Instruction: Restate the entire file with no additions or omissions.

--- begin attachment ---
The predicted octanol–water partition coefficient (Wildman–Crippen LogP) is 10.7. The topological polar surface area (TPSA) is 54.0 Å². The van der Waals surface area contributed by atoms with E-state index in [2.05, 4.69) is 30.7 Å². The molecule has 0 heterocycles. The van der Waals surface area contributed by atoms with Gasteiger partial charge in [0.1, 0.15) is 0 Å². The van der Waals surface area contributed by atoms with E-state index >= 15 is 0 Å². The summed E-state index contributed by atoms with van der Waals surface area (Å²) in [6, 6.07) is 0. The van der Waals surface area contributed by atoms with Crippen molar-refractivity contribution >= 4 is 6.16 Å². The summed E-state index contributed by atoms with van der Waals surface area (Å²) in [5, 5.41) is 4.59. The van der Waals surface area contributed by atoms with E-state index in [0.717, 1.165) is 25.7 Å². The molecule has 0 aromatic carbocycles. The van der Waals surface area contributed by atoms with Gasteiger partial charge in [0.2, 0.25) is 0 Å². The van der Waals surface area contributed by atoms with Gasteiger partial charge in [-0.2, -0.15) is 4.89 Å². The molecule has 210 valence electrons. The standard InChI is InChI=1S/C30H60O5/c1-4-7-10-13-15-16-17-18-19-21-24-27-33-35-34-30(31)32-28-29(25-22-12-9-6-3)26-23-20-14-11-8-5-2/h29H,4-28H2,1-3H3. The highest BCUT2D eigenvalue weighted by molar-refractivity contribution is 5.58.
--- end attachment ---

The predicted octanol–water partition coefficient (Wildman–Crippen LogP) is 10.7. The topological polar surface area (TPSA) is 54.0 Å². The van der Waals surface area contributed by atoms with E-state index in [2.05, 4.69) is 30.7 Å². The molecule has 0 heterocycles. The van der Waals surface area contributed by atoms with Gasteiger partial charge in [0.1, 0.15) is 0 Å². The van der Waals surface area contributed by atoms with E-state index >= 15 is 0 Å². The summed E-state index contributed by atoms with van der Waals surface area (Å²) in [6, 6.07) is 0. The van der Waals surface area contributed by atoms with Crippen molar-refractivity contribution >= 4 is 6.16 Å². The summed E-state index contributed by atoms with van der Waals surface area (Å²) in [5, 5.41) is 4.59. The van der Waals surface area contributed by atoms with E-state index in [0.717, 1.165) is 25.7 Å². The molecule has 0 aromatic carbocycles. The van der Waals surface area contributed by atoms with Gasteiger partial charge in [0.2, 0.25) is 0 Å². The van der Waals surface area contributed by atoms with Gasteiger partial charge in [-0.2, -0.15) is 4.89 Å². The molecule has 210 valence electrons. The standard InChI is InChI=1S/C30H60O5/c1-4-7-10-13-15-16-17-18-19-21-24-27-33-35-34-30(31)32-28-29(25-22-12-9-6-3)26-23-20-14-11-8-5-2/h29H,4-28H2,1-3H3. The highest BCUT2D eigenvalue weighted by molar-refractivity contribution is 5.58.